2<100(I 100 +I 210 +I 211)/I 311<14   (1)

The carrier core material for an electrophotographic developer according to the present invention preferably has a Li elution amount from a pH 4 standard solution of 60 ppm or less.

The carrier core material for an electrophotographic developer according to the present invention preferably has a BET specific surface area of 0.075 to 0.4 m2/g.

The carrier core material for an electrophotographic developer according to the present invention preferably has magnetization at 3K1000/4πA/m (3 KOe) of 40 to 71 Am2/kg.

The carrier core material for an electrophotographic developer according to the present invention preferably has a volume average particle size of 20 to 100 μm.

Further, the present invention provides a carrier for an electrophotographic developer, which is formed by coating a resin in the above-described carrier core materials.

In the carrier for an electrophotographic developer according to the present invention, the resin is preferably one kind or more selected from the group consisting of a silicone resin, an acrylic-modified silicone resin, a fluorine-modified silicone resin, an acrylic resin, and a fluorine acrylic epoxy resin.

The carrier for an electrophotographic developer according to the present invention preferably includes in the resin at least one kind of inorganic microparticles selected from the group consisting of carbon black, a metal oxide, and a metal complex.

Further, the present invention provides an electrophotographic developer formed from the above-described carrier and a toner.

By using the carrier core material and the carrier according to the present invention, the electrophotographic developer does not have large changes in resistivity from low bias to high bias and, as a result of having controllable magnetization, carrier beads carry over does not occur and a stable image density can be obtained.

BRIEF DESCRIPTION OF THE DRAWING

FIG. 1 illustrates an enlarged X-ray diffraction chart of the (110), (210), and (211) vicinity of the carrier core material particles obtained in Example 4.

DETAILED DESCRIPTION OF THE PREFERRED EMBODIMENTS

Preferred embodiments for carrying out the present invention will now be described.

<Carrier Core Material for Electrophotographic Developer According to the Present Invention>

The carrier core material according to the present invention is formed from Li ferrite, maghemite (γ-Fe2O3), and Fe3O4, and a part thereof is substituted with Mn. Here, the Li content is 1 to 2.5% by weight and the Mn content is 2 to 7.5% by weight. Thus, by including Li, magnetization can be reduced, and by including Mn, magnetization can be increased. Therefore, the magnetization can be controlled by selecting the Li and Mn contents according to the application.

If the Li content is less than 1% by weight, the effects of including Li are not exhibited, and the same as with maghemite and Mn ferrite, resistivity becomes too low, so that the desired image quality may not be obtained. If the Li content is more than 2.5% by weight, the environmental dependency of the charge amount deteriorates, so that the desired charge properties may not be obtained. Further, if the Mn content is less than 2% by weight, the effects of including Mn are not obtained, so that the desired magnetic properties may not be obtained. If the Mn content is more than 7.5% by weight, excess iron and Mn which did not turn into ferrite even after the sintering form other compounds so that a red fine powder is produced, which can become a factor in image defects such as white spots.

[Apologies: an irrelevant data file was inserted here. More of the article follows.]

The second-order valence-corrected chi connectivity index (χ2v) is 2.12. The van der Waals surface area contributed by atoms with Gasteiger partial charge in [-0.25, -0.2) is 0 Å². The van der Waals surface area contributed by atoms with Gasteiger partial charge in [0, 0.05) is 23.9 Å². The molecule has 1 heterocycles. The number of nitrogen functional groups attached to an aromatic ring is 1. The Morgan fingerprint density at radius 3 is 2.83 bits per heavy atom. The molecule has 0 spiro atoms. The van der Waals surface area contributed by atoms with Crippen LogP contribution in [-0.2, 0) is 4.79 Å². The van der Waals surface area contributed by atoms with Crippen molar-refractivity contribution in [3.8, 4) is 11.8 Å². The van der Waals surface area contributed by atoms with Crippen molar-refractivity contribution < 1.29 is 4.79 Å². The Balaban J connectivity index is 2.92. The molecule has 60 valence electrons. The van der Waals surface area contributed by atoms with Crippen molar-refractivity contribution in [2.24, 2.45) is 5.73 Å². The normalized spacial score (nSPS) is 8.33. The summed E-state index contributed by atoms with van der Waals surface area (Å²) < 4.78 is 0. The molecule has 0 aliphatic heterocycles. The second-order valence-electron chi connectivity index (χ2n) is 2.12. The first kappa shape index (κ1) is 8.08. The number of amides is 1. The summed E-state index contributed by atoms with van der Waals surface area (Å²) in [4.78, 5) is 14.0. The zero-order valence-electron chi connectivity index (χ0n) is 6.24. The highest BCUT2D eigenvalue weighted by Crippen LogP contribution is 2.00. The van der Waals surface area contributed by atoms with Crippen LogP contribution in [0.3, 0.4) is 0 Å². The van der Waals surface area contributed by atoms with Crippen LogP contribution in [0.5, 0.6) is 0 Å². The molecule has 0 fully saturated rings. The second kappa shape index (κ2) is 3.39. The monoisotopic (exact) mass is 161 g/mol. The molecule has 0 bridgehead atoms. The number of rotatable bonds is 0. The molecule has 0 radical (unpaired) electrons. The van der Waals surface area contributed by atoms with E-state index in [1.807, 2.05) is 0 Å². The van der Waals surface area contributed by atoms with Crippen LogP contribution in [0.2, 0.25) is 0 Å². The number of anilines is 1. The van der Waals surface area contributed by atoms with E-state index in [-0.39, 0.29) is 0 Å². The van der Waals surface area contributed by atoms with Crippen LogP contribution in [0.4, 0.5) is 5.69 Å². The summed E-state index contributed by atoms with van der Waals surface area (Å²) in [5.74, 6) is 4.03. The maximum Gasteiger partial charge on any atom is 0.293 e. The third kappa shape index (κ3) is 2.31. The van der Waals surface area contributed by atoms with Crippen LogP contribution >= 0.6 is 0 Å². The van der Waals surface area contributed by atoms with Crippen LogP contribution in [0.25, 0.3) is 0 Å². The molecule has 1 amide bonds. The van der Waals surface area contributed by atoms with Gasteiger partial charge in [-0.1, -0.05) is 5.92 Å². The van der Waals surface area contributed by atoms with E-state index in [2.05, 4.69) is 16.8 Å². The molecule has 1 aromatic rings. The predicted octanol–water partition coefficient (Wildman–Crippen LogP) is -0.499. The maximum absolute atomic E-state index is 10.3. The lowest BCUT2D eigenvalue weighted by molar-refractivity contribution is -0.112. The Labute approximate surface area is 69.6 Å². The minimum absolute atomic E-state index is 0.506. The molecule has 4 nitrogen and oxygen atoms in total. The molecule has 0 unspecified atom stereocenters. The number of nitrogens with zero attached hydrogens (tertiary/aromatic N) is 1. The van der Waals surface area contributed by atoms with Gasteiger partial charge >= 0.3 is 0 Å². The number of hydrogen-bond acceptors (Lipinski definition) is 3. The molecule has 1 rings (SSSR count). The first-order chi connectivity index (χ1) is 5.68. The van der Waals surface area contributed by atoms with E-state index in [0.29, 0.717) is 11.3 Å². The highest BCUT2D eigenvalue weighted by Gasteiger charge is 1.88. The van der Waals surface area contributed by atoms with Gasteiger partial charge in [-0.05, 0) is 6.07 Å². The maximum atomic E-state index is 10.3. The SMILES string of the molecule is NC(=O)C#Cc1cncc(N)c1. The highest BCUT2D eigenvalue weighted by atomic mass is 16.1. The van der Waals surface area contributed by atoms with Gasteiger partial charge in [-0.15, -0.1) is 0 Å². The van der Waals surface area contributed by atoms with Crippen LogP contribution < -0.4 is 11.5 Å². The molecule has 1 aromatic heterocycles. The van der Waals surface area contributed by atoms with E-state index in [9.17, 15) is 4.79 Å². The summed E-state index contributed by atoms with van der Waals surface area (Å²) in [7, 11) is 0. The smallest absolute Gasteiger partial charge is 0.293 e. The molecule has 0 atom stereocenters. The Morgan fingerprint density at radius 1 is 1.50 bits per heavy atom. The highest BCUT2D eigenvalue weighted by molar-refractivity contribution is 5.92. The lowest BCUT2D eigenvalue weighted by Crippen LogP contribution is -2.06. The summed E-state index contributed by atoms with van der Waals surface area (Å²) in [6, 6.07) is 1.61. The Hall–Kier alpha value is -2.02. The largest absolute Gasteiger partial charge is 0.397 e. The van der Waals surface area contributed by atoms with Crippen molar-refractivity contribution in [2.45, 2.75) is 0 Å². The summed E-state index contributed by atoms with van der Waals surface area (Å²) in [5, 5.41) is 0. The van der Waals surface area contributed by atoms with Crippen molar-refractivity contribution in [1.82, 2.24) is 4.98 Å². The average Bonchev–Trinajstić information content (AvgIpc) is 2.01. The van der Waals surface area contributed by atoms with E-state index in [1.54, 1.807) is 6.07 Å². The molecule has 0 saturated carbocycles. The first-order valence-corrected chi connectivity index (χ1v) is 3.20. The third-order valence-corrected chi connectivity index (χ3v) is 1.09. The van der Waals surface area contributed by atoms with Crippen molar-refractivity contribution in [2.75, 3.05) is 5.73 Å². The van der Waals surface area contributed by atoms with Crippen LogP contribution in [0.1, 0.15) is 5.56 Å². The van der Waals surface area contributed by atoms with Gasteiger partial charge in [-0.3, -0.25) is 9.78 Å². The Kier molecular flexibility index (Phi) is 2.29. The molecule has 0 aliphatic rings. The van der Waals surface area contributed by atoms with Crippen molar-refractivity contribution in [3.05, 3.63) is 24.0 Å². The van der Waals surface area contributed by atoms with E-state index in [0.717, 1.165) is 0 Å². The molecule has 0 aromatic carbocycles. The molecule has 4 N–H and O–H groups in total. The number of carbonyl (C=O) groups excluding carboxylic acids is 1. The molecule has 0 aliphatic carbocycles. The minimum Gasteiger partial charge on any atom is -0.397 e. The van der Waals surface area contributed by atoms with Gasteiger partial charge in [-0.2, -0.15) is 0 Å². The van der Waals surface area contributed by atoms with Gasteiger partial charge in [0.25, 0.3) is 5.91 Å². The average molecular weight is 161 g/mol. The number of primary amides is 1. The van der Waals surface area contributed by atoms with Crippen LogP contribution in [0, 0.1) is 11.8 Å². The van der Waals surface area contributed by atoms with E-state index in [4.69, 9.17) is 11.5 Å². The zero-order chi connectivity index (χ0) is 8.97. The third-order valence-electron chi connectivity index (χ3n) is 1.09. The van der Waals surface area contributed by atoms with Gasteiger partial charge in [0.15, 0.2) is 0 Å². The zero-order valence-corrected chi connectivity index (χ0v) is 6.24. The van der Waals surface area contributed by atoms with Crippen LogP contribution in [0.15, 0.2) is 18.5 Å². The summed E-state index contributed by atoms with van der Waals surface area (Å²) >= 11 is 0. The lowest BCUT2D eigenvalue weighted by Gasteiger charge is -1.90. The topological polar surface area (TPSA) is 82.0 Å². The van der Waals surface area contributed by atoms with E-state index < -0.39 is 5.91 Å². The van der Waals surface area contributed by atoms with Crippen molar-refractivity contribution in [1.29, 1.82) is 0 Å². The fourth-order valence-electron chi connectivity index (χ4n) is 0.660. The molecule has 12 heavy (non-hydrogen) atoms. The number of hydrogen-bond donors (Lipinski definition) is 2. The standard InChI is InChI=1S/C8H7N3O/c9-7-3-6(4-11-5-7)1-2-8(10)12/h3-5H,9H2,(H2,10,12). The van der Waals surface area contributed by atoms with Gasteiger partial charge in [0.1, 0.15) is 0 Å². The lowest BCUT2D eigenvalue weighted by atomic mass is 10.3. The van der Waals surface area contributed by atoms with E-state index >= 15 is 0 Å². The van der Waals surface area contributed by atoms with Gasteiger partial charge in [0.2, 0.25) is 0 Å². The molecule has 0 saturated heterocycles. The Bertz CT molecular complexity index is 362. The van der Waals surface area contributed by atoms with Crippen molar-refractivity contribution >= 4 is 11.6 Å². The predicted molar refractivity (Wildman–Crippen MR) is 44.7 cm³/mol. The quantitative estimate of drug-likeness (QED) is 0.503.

The carrier core material for an electrophotographic developer according to the present invention has a silicon content of 25 to 10,000 ppm, preferably 50 to 10,000 ppm, and more preferably 100 to 10,000 ppm. By including a small amount of silicon in this manner, the strength of the carrier core material improves. If the silicon content is less than 25 ppm, the effects of including silicon are not exhibited, while if the silicon content is more than 10,000 ppm, the sintering proceeds too far for the same temperature, so that the carrier may have a poor shape.

The carrier core material for an electrophotographic developer according to the present invention has a compression breaking strength of 130 MPa or more, and a shape factor (SF-1) of 125 to 145. A compression breaking strength of 130 MPa or more means that the strength of the carrier core material is sufficient, so that even if the surface irregularity is large, it still can be properly used as a carrier. If the compression breaking strength is less than 130 MPa, the carrier may break in the developing machine, which can damage the photoreceptor and become a factor in image defects such as white spots.

If the SF-1 is less than 125, the surface irregularity is small, so that if the carrier breaks, large pieces of debris tend to appear. As a result, not only does the damage caused to the photoreceptor increase, but the core material portion of the broken faces is exposed, so that there is a high probability that the resistivity and the charge amount will change. If the SF-1 is more than 145, the surface irregularity is large, and the shape is very poor, which can damage the photoreceptor and become a factor in image defects such as white spots.

The carrier core material for an electrophotographic developer according to the present invention satisfies the following equation (1) when the respective cumulative strengths of the spinel crystal structure (110), (210), (211), and (311) faces in X-ray diffraction are respectively I110, I210, I211, and I311.
2<100(I 110 +I 210 +I 211)/I 311<14   (1)

As illustrated in equation (1), the lower limit of 100(I110+I210+I211)/I311 is more than 2, and the upper limit is less than 14. However, preferred is more than 2 to 10, and still more preferred is more than 2 to 6.